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Let $\sigma \in A_n$ be a permutation whose cycle decomposition contains a 2-cycle.

1) Prove the conjugacy class of $\sigma$ in $S_n$ is equal to its conjugacy class in $A_n$.

2) Find a permutation $\sigma \in A_7$ such that its conjugacy class in $S_7$ is larger than its conjugacy class in $A_7$.

My attempt: for 1, we should look at the centralizer of $\sigma$ in $S_n$ and notice that since $\sigma$ commutes with at least one odd permutation, we have an odd permutation $\tau$ in its centralizer. Then its centralizer isn't contained in $A_n$. I'm not sure if this is a good diretion or how to continue from here. For 2, we should consider two permutations conjugate by a single transposition, but then how would you show there aren't any other elements which they are conjugate by?

Any help is much appreciated!

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First of all let's call the $2$-cycle $(a,b)$ and write $\sigma=(a,b)\sigma_0$ when $\sigma_0$ is a permutation in which $a,b$ are fixed points. Now we are going to prove the first part.

Assume $\tau$ is conjugate to $\sigma$ in $S_n$. We want to show they are conjugate in $A_n$ as well. We know there is a permutation $\lambda\in S_n$ such that $\tau=\lambda\sigma\lambda^{-1}$. If $\lambda\in A_n$ then $\sigma$ and $\tau$ are conjugate in $A_n$, nothing left to prove. Now suppose $\lambda\notin A_n$, which means $\lambda$ is an odd permutation. Now let $\mu=\lambda(a,b)$. It is an even permutation as a product of odd permutation, which means $\mu\in A_n$. And now note that:

$\mu\sigma\mu^{-1}=\lambda(a,b)(a,b)\sigma_0(a,b)\lambda^{-1}=\lambda\sigma_0(a,b)\lambda^{-1}=\lambda(a,b)\sigma_0\lambda^{-1}=\lambda\sigma\lambda^{-1}=\tau$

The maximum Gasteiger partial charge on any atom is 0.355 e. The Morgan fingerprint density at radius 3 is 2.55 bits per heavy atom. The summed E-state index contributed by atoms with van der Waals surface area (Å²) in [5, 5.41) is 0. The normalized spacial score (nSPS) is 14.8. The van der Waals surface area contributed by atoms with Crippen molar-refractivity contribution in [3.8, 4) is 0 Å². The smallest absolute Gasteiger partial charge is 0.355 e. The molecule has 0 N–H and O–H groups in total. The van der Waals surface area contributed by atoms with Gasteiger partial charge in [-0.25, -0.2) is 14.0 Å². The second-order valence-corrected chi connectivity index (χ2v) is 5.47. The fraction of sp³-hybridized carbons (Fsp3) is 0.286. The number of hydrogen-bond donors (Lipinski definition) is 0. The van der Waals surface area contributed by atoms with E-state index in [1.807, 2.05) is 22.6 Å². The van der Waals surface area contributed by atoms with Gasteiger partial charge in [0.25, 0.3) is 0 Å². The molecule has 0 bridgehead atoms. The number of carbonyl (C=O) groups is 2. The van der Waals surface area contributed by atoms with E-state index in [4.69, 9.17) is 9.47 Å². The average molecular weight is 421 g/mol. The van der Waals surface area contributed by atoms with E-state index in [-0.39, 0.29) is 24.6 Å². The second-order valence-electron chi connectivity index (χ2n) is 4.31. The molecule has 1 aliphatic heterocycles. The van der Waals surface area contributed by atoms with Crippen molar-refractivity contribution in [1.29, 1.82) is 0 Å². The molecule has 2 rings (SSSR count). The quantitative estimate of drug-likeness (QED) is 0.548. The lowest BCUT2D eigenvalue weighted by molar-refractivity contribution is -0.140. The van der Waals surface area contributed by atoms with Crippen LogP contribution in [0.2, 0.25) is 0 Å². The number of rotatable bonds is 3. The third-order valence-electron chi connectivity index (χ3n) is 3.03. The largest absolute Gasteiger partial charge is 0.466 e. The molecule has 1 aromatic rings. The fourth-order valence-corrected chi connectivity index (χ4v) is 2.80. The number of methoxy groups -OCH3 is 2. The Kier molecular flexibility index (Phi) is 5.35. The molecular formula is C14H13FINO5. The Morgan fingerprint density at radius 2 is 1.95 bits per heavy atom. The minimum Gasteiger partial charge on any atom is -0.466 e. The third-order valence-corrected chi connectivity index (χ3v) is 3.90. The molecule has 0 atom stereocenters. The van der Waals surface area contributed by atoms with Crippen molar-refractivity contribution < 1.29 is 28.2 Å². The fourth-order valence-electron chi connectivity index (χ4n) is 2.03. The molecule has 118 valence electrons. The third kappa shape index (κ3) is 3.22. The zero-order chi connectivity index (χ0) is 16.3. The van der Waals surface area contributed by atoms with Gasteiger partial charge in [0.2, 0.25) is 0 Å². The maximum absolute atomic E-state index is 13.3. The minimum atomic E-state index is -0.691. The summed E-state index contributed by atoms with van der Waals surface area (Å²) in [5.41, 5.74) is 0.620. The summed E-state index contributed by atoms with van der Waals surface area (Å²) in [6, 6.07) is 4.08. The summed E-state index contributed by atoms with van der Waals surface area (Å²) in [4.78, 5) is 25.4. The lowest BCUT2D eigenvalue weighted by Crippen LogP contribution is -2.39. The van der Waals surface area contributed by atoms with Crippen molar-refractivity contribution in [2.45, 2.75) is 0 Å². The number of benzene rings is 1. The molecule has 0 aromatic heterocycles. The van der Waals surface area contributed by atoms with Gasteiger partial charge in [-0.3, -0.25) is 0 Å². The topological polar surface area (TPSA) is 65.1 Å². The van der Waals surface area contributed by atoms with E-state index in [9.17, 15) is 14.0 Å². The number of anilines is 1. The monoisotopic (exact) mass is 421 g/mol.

I simply used the fact that disjoint cycles commute, and of course that $(a,b)^{-1}=(a,b)$. So $\sigma$ and $\tau$ are conjugate in $A_n$ as well.

As for the second part, I'll show two possible ways to solve it. The first way: take the permutation $(1234567)$. The permutations which are conjugate to it have the form $\lambda(1234567)\lambda^{-1}=(\lambda(1)\lambda(2)...\lambda(7))$. Now try to find what $\lambda$ needs to be in order to get $\lambda(1234567)\lambda^{-1}=(2134567)$. Such a permutation must satisfy $(\lambda(1)...\lambda(7))=(2134567)$. There are $7$ such permutations. Find them and you will get they are all odd. Hence $(1234567)$ and $(2134567)$ are conjugate in $S_7$ but not in $A_7$.

Now the second way to solve the second part: again, let $\sigma=(1234567)$. Suppose its conjugacy class in $S_7$ equals to its conjugacy class in $A_7$. That means $(12)\sigma(12)=\lambda\sigma\lambda^{-1}$ for an even permutation $\lambda$. From here we get that $\sigma$ commutes with $(12)\lambda$, which means $\sigma$ commutes with an odd permutation. On the other hand, we know that $\sigma=(1234567)$ is conjugate to $6!$ different permutations in $S_7$, which are all the permutations with same cycle structure as $\sigma$. By the Orbit-Stabilizer theorem we get that $\sigma$ commutes with $\frac{7!}{6!}=7$ permutations. But we also know it commutes with $id,\sigma,\sigma^2,...,\sigma^6$ which are $7$ different permutations. But as $\sigma$ commutes only with $7$ permutations we conclude that it can't commute with anything else. Hence $\sigma$ commutes only with even permutations which is a contradiction.

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